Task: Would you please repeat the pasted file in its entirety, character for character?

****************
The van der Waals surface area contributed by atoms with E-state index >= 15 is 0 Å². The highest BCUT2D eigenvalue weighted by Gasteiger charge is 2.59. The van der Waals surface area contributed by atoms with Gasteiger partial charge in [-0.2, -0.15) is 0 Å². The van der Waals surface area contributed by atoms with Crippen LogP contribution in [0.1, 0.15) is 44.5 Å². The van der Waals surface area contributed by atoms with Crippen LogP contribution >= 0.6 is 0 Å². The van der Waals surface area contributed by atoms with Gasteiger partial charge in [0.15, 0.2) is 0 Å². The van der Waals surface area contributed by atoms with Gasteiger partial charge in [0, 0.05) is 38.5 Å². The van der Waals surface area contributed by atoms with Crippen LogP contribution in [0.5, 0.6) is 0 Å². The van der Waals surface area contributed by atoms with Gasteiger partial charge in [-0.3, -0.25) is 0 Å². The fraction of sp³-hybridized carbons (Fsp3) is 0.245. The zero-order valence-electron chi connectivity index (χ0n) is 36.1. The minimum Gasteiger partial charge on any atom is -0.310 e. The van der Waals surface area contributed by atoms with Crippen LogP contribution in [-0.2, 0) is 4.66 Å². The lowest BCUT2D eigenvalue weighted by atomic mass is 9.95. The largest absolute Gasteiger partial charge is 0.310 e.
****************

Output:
The van der Waals surface area contributed by atoms with E-state index >= 15 is 0 Å². The highest BCUT2D eigenvalue weighted by Gasteiger charge is 2.59. The van der Waals surface area contributed by atoms with Gasteiger partial charge in [-0.2, -0.15) is 0 Å². The van der Waals surface area contributed by atoms with Crippen LogP contribution in [0.1, 0.15) is 44.5 Å². The van der Waals surface area contributed by atoms with Crippen LogP contribution >= 0.6 is 0 Å². The van der Waals surface area contributed by atoms with Gasteiger partial charge in [0.15, 0.2) is 0 Å². The van der Waals surface area contributed by atoms with Gasteiger partial charge in [0, 0.05) is 38.5 Å². The van der Waals surface area contributed by atoms with Crippen LogP contribution in [0.5, 0.6) is 0 Å². The van der Waals surface area contributed by atoms with Gasteiger partial charge in [-0.3, -0.25) is 0 Å². The fraction of sp³-hybridized carbons (Fsp3) is 0.245. The zero-order valence-electron chi connectivity index (χ0n) is 36.1. The minimum Gasteiger partial charge on any atom is -0.310 e. The van der Waals surface area contributed by atoms with Crippen LogP contribution in [-0.2, 0) is 4.66 Å². The lowest BCUT2D eigenvalue weighted by atomic mass is 9.95. The largest absolute Gasteiger partial charge is 0.310 e.